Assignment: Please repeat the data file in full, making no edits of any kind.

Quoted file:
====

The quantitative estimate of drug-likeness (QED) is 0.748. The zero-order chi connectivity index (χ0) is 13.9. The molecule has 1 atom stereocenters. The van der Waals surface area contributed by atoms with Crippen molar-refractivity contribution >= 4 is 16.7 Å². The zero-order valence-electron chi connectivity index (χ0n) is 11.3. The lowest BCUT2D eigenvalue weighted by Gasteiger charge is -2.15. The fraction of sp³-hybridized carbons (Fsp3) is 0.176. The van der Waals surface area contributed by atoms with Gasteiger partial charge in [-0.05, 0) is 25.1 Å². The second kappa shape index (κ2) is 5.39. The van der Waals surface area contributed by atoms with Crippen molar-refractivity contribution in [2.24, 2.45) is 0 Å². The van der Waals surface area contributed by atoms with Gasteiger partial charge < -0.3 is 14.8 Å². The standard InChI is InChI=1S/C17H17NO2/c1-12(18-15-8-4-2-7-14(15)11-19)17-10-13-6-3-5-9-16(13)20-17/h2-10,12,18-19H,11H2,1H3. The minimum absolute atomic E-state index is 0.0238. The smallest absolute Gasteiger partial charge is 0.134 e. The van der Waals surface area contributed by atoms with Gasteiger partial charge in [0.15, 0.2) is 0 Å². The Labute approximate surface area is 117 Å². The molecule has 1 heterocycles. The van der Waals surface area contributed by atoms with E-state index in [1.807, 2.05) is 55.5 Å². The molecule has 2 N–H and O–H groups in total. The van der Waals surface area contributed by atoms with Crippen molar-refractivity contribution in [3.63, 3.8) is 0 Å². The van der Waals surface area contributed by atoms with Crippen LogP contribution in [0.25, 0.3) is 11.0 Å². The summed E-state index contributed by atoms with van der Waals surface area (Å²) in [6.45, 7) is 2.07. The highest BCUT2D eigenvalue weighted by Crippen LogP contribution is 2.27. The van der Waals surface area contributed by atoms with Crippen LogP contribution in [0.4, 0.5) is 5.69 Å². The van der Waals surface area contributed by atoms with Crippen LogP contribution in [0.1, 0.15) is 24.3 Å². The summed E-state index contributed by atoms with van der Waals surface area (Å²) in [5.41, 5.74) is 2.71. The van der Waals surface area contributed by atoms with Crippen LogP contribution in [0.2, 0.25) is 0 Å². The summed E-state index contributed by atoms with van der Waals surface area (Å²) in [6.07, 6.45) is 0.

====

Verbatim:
The quantitative estimate of drug-likeness (QED) is 0.748. The zero-order chi connectivity index (χ0) is 13.9. The molecule has 1 atom stereocenters. The van der Waals surface area contributed by atoms with Crippen molar-refractivity contribution >= 4 is 16.7 Å². The zero-order valence-electron chi connectivity index (χ0n) is 11.3. The lowest BCUT2D eigenvalue weighted by Gasteiger charge is -2.15. The fraction of sp³-hybridized carbons (Fsp3) is 0.176. The van der Waals surface area contributed by atoms with Gasteiger partial charge in [-0.05, 0) is 25.1 Å². The second kappa shape index (κ2) is 5.39. The van der Waals surface area contributed by atoms with Crippen molar-refractivity contribution in [2.24, 2.45) is 0 Å². The van der Waals surface area contributed by atoms with Gasteiger partial charge < -0.3 is 14.8 Å². The standard InChI is InChI=1S/C17H17NO2/c1-12(18-15-8-4-2-7-14(15)11-19)17-10-13-6-3-5-9-16(13)20-17/h2-10,12,18-19H,11H2,1H3. The minimum absolute atomic E-state index is 0.0238. The smallest absolute Gasteiger partial charge is 0.134 e. The van der Waals surface area contributed by atoms with Gasteiger partial charge in [0.15, 0.2) is 0 Å². The Labute approximate surface area is 117 Å². The molecule has 1 heterocycles. The van der Waals surface area contributed by atoms with E-state index in [1.807, 2.05) is 55.5 Å². The molecule has 2 N–H and O–H groups in total. The van der Waals surface area contributed by atoms with Crippen molar-refractivity contribution in [3.63, 3.8) is 0 Å². The van der Waals surface area contributed by atoms with Crippen LogP contribution in [0.25, 0.3) is 11.0 Å². The summed E-state index contributed by atoms with van der Waals surface area (Å²) in [6.45, 7) is 2.07. The highest BCUT2D eigenvalue weighted by Crippen LogP contribution is 2.27. The van der Waals surface area contributed by atoms with Crippen LogP contribution in [0.4, 0.5) is 5.69 Å². The van der Waals surface area contributed by atoms with Crippen LogP contribution in [0.1, 0.15) is 24.3 Å². The summed E-state index contributed by atoms with van der Waals surface area (Å²) in [5.41, 5.74) is 2.71. The van der Waals surface area contributed by atoms with Crippen LogP contribution in [0.2, 0.25) is 0 Å². The summed E-state index contributed by atoms with van der Waals surface area (Å²) in [6.07, 6.45) is 0.